Now well into spring, we have been enjoying our gardens waking up, longer days and the warmth of sunshine. I say the warmth of sunshine, and yet the last few week have felt decidedly chilly, with average temperatures well below the normal trends. This consistent cold spell is holding some plants back a little, confusing others, and we are seeing damage to delicate leaves and buds in places. Despite this, we are all enjoying the coming of summer, being outdoors and the promise good things to come.
Tulips 'Marianne' and 'Atilla Graffiti' in large clay pots, Lady Baillie Garden (Photo: Matt Jackson)
The gardens at Leeds Castle (where Matt provides consultancy support) are still full of spring bulbs, with Tulips giving a great display in pots, borders and naturalised grassland. I have always loved planning Tulip displays, planting them out and then being overjoyed by their appearance in spring. It is a great way to brighten the garden early on, and easy for each or us to achieve. The trick is to plan ahead, ordering bulbs the previous autumn, planting them out before Christmas, and keeping off the borders in late winter. I personally like to treat them as bedding plants, removing them every year after flowering to prevent disease build-up, and to ensure colour schemes are not muddled. In naturalised areas they are left in, which again requires good planning and record keeping if you care about colour harmony.
Naturalised Tulips in Grassland (Photo: Matt Jackson)
There is one group of plants that does not wait just because it’s chilly; our nemesis, the weed. Warmer soils and longer days trigger weeds to burst forth, and for the months of May and June it can feel like an endless fight against floodwaters for the gardener. It is weeding that will keep the gardeners and volunteers completely occupied throughout May, as they endeavour to hold back the flood, which will ease off in July and August. We struggle just as much professionally as you go at home, so do not feel disheartened. TOP TIP: digging soil disturbs weed seeds, brings them to the surface, and encourages germination. Soil is much better left un-dug, not only reducing weed germination, but being better conditioned to hold moisture and nutrient. Only dig to plant things or remove things! A good thick mulch can suppress weeds significantly.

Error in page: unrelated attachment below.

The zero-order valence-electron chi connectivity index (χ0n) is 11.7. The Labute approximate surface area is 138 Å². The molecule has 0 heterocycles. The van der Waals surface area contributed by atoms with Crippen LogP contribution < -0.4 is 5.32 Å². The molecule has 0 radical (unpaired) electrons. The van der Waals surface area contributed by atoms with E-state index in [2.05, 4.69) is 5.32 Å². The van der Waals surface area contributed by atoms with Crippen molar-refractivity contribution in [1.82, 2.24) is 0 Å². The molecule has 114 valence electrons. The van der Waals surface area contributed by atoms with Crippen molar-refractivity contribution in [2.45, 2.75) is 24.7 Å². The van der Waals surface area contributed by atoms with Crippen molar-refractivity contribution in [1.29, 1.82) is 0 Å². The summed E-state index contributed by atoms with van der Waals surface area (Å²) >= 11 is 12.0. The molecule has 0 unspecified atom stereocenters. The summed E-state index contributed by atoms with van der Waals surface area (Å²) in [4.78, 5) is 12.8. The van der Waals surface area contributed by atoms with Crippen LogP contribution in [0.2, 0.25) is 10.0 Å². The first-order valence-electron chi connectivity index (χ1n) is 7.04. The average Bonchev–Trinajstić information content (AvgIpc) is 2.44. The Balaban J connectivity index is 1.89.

Weeding in the herbaceous borders of the Culpepper Garden is now a full-time task (Photo: Matt Jackson)
The garden team will also start to consider staking herbaceous plants, that as they grow are likely to flop and collapse. This is best done early, with the new growth winding up through the stakes, rather than trying to bundle up the stricken stems after summer rains (which never looks nice). Normally we would look to use ‘pea sticks’, collected in the winter from hazel coppice but something got in the way of that! This year the team are trying a new stake with a series of wire loops, which we think will do a nice job. Why not come and see what you think!
Euphorbia characias subsp. wulfenii is a wonderful, bright spring/early summer flower, seen here in the Lady Baillie Garden (Photo: Matt Jackson)
May will warm up soon, and the slow runners will catch up too. Before long there will be flower all over the place, and June will be near. At the moment the fresh green flower heads of Euphorbia can be enjoyed in the Lady Baillie gardens, complementing the bold, structural forms of the succulents, palms and herbs. Very soon the Wisteria will explode, take centre stage and little else will seem to matter. The great drooping flowers will delight us, and the heady scent will fill the air, before handing over to June, summer and Roses!
Wisteria flower bud just waiting to bloom; we'll post again as soon as it does!